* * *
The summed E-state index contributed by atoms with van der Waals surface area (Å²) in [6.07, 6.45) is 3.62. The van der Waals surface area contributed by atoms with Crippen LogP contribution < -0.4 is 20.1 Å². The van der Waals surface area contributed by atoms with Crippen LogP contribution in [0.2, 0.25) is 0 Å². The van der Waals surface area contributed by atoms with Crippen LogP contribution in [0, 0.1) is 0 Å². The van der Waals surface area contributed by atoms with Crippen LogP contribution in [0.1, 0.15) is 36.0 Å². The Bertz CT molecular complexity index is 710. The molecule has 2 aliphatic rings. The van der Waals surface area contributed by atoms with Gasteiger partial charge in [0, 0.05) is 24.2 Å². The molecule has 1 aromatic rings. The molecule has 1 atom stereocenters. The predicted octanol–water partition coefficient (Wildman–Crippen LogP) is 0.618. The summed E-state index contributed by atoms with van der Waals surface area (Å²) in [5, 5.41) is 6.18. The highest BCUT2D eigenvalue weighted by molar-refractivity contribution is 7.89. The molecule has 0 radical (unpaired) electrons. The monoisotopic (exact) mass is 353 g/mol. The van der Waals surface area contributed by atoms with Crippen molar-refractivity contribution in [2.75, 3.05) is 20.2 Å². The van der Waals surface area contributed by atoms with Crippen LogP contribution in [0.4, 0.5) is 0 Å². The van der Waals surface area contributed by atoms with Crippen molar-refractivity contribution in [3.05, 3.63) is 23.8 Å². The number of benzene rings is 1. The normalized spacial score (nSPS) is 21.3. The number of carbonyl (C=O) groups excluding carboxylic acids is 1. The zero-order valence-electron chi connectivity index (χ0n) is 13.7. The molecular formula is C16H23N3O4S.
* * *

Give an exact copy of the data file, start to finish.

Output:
The summed E-state index contributed by atoms with van der Waals surface area (Å²) in [6.07, 6.45) is 3.62. The van der Waals surface area contributed by atoms with Crippen LogP contribution < -0.4 is 20.1 Å². The van der Waals surface area contributed by atoms with Crippen LogP contribution in [0.2, 0.25) is 0 Å². The van der Waals surface area contributed by atoms with Crippen LogP contribution in [0, 0.1) is 0 Å². The van der Waals surface area contributed by atoms with Crippen LogP contribution in [0.1, 0.15) is 36.0 Å². The Bertz CT molecular complexity index is 710. The molecule has 2 aliphatic rings. The van der Waals surface area contributed by atoms with Gasteiger partial charge in [0, 0.05) is 24.2 Å². The molecule has 1 aromatic rings. The molecule has 1 atom stereocenters. The predicted octanol–water partition coefficient (Wildman–Crippen LogP) is 0.618. The summed E-state index contributed by atoms with van der Waals surface area (Å²) in [5, 5.41) is 6.18. The highest BCUT2D eigenvalue weighted by molar-refractivity contribution is 7.89. The molecule has 0 radical (unpaired) electrons. The monoisotopic (exact) mass is 353 g/mol. The van der Waals surface area contributed by atoms with Crippen molar-refractivity contribution in [2.75, 3.05) is 20.2 Å². The van der Waals surface area contributed by atoms with Crippen LogP contribution in [0.4, 0.5) is 0 Å². The van der Waals surface area contributed by atoms with Crippen molar-refractivity contribution in [3.05, 3.63) is 23.8 Å². The number of benzene rings is 1. The normalized spacial score (nSPS) is 21.3. The number of carbonyl (C=O) groups excluding carboxylic acids is 1. The zero-order valence-electron chi connectivity index (χ0n) is 13.7. The molecular formula is C16H23N3O4S.